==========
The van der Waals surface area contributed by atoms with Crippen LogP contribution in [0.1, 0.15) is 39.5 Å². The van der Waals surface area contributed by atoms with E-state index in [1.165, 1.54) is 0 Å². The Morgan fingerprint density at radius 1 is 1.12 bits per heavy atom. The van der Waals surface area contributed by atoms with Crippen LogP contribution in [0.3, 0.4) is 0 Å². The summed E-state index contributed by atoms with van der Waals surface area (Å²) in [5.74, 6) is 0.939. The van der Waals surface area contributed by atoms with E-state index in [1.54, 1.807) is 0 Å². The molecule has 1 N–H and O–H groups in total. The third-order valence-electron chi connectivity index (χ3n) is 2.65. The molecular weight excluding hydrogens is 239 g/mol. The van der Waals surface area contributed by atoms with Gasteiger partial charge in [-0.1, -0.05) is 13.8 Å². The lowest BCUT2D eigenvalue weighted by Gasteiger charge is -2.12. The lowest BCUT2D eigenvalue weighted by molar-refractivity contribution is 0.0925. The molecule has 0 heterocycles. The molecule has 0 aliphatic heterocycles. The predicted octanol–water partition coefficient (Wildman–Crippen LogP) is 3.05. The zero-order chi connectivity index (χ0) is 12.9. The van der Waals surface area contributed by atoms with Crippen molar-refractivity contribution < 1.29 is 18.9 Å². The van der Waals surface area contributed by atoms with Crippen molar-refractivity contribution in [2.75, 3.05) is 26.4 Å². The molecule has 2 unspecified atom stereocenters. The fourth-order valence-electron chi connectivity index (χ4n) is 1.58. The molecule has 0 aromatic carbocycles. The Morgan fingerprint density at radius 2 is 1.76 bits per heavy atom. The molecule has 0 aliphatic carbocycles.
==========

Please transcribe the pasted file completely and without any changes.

The van der Waals surface area contributed by atoms with Crippen LogP contribution in [0.1, 0.15) is 39.5 Å². The van der Waals surface area contributed by atoms with E-state index in [1.165, 1.54) is 0 Å². The Morgan fingerprint density at radius 1 is 1.12 bits per heavy atom. The van der Waals surface area contributed by atoms with Crippen LogP contribution in [0.3, 0.4) is 0 Å². The summed E-state index contributed by atoms with van der Waals surface area (Å²) in [5.74, 6) is 0.939. The van der Waals surface area contributed by atoms with E-state index in [1.54, 1.807) is 0 Å². The molecule has 1 N–H and O–H groups in total. The third-order valence-electron chi connectivity index (χ3n) is 2.65. The molecular weight excluding hydrogens is 239 g/mol. The van der Waals surface area contributed by atoms with Gasteiger partial charge in [-0.1, -0.05) is 13.8 Å². The lowest BCUT2D eigenvalue weighted by Gasteiger charge is -2.12. The lowest BCUT2D eigenvalue weighted by molar-refractivity contribution is 0.0925. The molecule has 0 heterocycles. The molecule has 0 aliphatic heterocycles. The predicted octanol–water partition coefficient (Wildman–Crippen LogP) is 3.05. The zero-order chi connectivity index (χ0) is 12.9. The van der Waals surface area contributed by atoms with Crippen molar-refractivity contribution < 1.29 is 18.9 Å². The van der Waals surface area contributed by atoms with Crippen molar-refractivity contribution in [2.75, 3.05) is 26.4 Å². The molecule has 2 unspecified atom stereocenters. The fourth-order valence-electron chi connectivity index (χ4n) is 1.58. The molecule has 0 aromatic carbocycles. The Morgan fingerprint density at radius 2 is 1.76 bits per heavy atom. The molecule has 0 aliphatic carbocycles.